Here is a tribute to the beauty of small-town basketball.
Aberdeen 50-year reunion
This is why you need to keep newspapers alive: Elaine Blick, the editor of the Aberdeen Times, was looking through the archives of her paper not too long ago, when she realized this season marks the 50th anniversary of Aberdeen High School winning the state A-2 basketball championship. She contacted Steve Hayes, the star of that team, to see if he would be willing to come home for a reunion event. Hayes agreed, and also provided her with contact information for a number of his former teammates.
With the exception of Glen Muirbrook, who passed away, and one former teammate who was scheduled to play in a golf tournament in Arizona, all of the 1973 Tigers gathered at The White Barn reception center in Aberdeen to celebrate. Verlyn Hoagland, who coached the team, lives in St. George, Utah, and couldn’t make the trip, but he was represented by his son Kevin.
Here’s the roster of that 1973 Aberdeen team, who beat Gooding, Wallace and Grangeville at the state tournament for the title:
- Tim Satterfield, junior, guard
- Jeff Isaak, junior, guard
- J.D. Farrens, junior, guard
- Mike Cardona, junior, guard.
- Danny Fehringer, senior, forward.
- Layton Anderson, junior, guard.
- Rick Farrens, sophomore, forward.
- David Maisch, junior, forward.
- Steve Hayes, senior, center.
- Glen Muirbrook, junior, forward.
- Coaches: Verlyn Hoagland and Mel Skeen
Hayes, who was listed at 6-9 that year, grew to be a 7-foot center who went on to lead Idaho State to the Elite Eight in the NCAA Tournament as a senior, then played for six different teams in the NBA. He averaged 32 points a game in the state tournament, including a record 43-performance in the title game with Grangeville, where he outscored the entire Bulldog team in a 77-40 route.
In that championship game, Hayes matched up against Ken Schrom, who later went on to pitch seven seasons with three different teams in the majors, and was named to the All-Star game in 1986 while with the Cleveland Indians.
“What are the odds of having a future NBA player and major league pitcher compete in that game?” Hayes said.
Hayes’ Aberdeen teammates included Mike Cardona, who went on to a 45-year career as a basketball and football official in southeast Idaho; Tim Satterfield, who just retired from teaching and coaching in Aberdeen; and Jeff Isaak, who was a teacher and coach at Aberdeen and North Fremont.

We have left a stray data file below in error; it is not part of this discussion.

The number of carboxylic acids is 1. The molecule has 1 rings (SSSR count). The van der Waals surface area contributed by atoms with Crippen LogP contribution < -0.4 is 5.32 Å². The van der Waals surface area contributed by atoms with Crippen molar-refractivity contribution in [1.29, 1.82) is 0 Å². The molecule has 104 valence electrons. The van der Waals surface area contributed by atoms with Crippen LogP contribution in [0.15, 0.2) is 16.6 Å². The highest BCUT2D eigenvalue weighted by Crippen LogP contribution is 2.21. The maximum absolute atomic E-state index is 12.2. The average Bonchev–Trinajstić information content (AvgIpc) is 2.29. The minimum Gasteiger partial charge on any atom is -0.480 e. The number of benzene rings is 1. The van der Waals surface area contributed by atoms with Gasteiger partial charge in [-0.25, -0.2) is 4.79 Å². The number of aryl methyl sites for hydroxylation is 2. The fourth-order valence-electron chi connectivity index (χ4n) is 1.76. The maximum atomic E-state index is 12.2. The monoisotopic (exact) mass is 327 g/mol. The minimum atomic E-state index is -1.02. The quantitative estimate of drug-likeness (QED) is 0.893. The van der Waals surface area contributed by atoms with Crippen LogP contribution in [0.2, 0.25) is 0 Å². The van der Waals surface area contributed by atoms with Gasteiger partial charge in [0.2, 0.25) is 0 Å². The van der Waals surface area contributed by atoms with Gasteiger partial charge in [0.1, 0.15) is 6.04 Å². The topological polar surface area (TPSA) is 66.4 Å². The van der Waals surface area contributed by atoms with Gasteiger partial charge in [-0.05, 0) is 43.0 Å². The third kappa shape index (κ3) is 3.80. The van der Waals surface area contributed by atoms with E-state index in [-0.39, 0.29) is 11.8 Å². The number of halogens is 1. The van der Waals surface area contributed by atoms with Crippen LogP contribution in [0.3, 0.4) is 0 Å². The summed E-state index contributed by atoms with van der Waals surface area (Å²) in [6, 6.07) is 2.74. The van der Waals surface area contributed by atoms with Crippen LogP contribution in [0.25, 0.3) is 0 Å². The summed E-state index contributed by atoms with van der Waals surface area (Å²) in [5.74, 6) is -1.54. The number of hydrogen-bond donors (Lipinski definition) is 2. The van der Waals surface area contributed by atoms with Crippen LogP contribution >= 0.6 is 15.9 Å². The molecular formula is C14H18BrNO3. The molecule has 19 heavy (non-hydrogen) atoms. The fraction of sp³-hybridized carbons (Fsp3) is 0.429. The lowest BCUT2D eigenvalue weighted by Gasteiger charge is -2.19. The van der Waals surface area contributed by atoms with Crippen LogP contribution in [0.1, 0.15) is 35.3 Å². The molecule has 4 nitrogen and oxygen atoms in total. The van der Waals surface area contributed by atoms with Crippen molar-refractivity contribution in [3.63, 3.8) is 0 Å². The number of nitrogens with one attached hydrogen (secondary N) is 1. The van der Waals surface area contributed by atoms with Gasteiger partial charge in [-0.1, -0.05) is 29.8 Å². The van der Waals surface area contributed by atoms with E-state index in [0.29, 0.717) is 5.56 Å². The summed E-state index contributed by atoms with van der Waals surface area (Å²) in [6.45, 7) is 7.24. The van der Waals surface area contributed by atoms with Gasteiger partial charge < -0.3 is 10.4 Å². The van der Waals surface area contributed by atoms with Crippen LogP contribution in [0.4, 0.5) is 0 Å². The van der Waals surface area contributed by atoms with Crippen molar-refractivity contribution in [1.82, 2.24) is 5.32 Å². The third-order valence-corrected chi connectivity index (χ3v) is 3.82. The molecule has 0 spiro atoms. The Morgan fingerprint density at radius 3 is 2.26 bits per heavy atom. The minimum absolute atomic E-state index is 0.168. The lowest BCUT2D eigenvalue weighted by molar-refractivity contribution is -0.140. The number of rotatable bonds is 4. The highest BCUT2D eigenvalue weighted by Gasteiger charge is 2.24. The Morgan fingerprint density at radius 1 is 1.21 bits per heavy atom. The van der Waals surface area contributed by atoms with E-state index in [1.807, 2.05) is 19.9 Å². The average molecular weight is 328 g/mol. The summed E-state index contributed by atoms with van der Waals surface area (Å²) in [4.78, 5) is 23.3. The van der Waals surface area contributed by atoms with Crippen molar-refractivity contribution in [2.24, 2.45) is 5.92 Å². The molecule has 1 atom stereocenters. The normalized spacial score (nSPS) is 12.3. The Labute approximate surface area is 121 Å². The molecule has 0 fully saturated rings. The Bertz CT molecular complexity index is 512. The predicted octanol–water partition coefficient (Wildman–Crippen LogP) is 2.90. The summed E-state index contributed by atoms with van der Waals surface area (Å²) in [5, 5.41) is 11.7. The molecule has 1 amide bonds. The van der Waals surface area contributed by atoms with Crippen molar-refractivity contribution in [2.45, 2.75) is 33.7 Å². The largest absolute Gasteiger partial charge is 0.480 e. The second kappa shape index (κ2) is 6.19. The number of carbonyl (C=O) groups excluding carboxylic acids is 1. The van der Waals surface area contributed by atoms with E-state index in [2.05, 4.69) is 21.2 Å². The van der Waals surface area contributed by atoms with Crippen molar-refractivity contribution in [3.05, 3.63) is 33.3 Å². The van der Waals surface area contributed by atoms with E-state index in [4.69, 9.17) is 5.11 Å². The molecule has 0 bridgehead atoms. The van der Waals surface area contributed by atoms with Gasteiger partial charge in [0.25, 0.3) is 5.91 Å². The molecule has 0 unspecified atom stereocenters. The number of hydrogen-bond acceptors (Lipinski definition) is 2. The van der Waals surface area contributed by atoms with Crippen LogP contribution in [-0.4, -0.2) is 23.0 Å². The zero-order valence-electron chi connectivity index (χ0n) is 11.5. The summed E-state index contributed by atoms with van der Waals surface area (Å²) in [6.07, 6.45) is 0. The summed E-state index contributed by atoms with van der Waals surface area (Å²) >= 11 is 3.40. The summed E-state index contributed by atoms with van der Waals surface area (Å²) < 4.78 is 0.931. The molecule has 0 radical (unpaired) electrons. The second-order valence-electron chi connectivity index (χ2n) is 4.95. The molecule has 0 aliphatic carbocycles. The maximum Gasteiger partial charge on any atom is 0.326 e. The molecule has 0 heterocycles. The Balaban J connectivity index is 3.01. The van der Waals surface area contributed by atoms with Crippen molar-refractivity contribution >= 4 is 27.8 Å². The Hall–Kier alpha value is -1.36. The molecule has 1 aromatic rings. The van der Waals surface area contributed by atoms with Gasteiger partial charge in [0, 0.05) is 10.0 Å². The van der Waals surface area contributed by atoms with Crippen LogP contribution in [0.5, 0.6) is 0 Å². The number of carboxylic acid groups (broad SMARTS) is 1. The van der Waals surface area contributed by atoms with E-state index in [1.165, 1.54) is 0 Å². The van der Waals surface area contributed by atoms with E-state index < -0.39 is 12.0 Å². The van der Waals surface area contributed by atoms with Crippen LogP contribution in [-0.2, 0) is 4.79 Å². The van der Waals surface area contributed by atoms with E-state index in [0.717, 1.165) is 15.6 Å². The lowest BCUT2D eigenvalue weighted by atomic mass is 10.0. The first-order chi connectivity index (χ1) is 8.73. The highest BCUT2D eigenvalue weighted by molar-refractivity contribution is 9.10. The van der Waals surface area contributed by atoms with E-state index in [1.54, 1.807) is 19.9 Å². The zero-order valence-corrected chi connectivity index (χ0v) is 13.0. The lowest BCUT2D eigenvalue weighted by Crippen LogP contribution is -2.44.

Aberdeen’s toughest competition that season came within their own district. The Tigers played Bear Lake five times that year, twice in the regular season, and then three times in the double-elimination district tournament. Bear Lake won three of the five contests, but both teams advanced to state, where the Bears lost in the first round to Grangeville by two points.
Ken Parks and Earl Burdick were two of the star players for that Bear Lake team, and when they found out about the Aberdeen 50th-year reunion, both showed up to see their former rivals and relive old memories.
“How cool is that,” Hayes said. “That is what small-town high school basketball is all about. You grow up playing against the same guys in junior high and high school, and bonds form.”
Burdick was 6-foot-6 and had good hops. “He was the only guy in the districts I had to worry about blocking my shot,” Hayes said.
Parks, meanwhile, was also a football star and played cornerback and returned kicks at Idaho State. He went on to a very successful coaching career at Bear Lake in football, basketball and girls softball, winning state titles in basketball and softball. Burdick, meanwhile, coached in the North Gem and Snake River school districts.
One of Hayes’ friends captured on video a lively discussion among Hayes, Burdick and Parks at the reunion that was priceless. The highlight was Parks telling about Hayes’ first game as a freshman at Idaho State. The stands were packed with fans waiting for the local star to make his collegiate debut. ISU coach Jim Killingsworth motioned Hayes into the game and the gangly 7-footer headed toward the scorer’s table “and trips and falls right on his face,” Parks said with a laugh. “That’s the quickest I’ve ever seen him move — you should have seen how fast he got up.”
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